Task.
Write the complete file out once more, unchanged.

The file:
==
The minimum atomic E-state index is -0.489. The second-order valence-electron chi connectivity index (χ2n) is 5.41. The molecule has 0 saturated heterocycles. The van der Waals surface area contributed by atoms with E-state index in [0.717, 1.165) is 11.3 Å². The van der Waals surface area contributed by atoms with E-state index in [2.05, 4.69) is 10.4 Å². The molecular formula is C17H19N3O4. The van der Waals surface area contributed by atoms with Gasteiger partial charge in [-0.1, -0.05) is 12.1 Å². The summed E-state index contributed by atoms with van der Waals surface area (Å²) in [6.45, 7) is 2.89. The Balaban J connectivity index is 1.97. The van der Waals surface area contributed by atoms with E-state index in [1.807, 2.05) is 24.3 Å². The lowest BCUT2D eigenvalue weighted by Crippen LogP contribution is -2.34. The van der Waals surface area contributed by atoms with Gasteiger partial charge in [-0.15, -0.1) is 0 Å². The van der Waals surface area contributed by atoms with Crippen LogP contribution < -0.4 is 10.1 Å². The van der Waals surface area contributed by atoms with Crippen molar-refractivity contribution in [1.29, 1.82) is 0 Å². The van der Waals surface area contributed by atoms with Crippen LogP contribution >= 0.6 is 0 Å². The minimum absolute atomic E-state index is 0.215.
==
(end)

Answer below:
The minimum atomic E-state index is -0.489. The second-order valence-electron chi connectivity index (χ2n) is 5.41. The molecule has 0 saturated heterocycles. The van der Waals surface area contributed by atoms with E-state index in [0.717, 1.165) is 11.3 Å². The van der Waals surface area contributed by atoms with E-state index in [2.05, 4.69) is 10.4 Å². The molecular formula is C17H19N3O4. The van der Waals surface area contributed by atoms with Gasteiger partial charge in [-0.1, -0.05) is 12.1 Å². The summed E-state index contributed by atoms with van der Waals surface area (Å²) in [6.45, 7) is 2.89. The Balaban J connectivity index is 1.97. The van der Waals surface area contributed by atoms with E-state index in [1.807, 2.05) is 24.3 Å². The lowest BCUT2D eigenvalue weighted by Crippen LogP contribution is -2.34. The van der Waals surface area contributed by atoms with Gasteiger partial charge in [-0.15, -0.1) is 0 Å². The van der Waals surface area contributed by atoms with Crippen LogP contribution < -0.4 is 10.1 Å². The van der Waals surface area contributed by atoms with Crippen molar-refractivity contribution in [1.29, 1.82) is 0 Å². The van der Waals surface area contributed by atoms with Crippen LogP contribution >= 0.6 is 0 Å². The minimum absolute atomic E-state index is 0.215.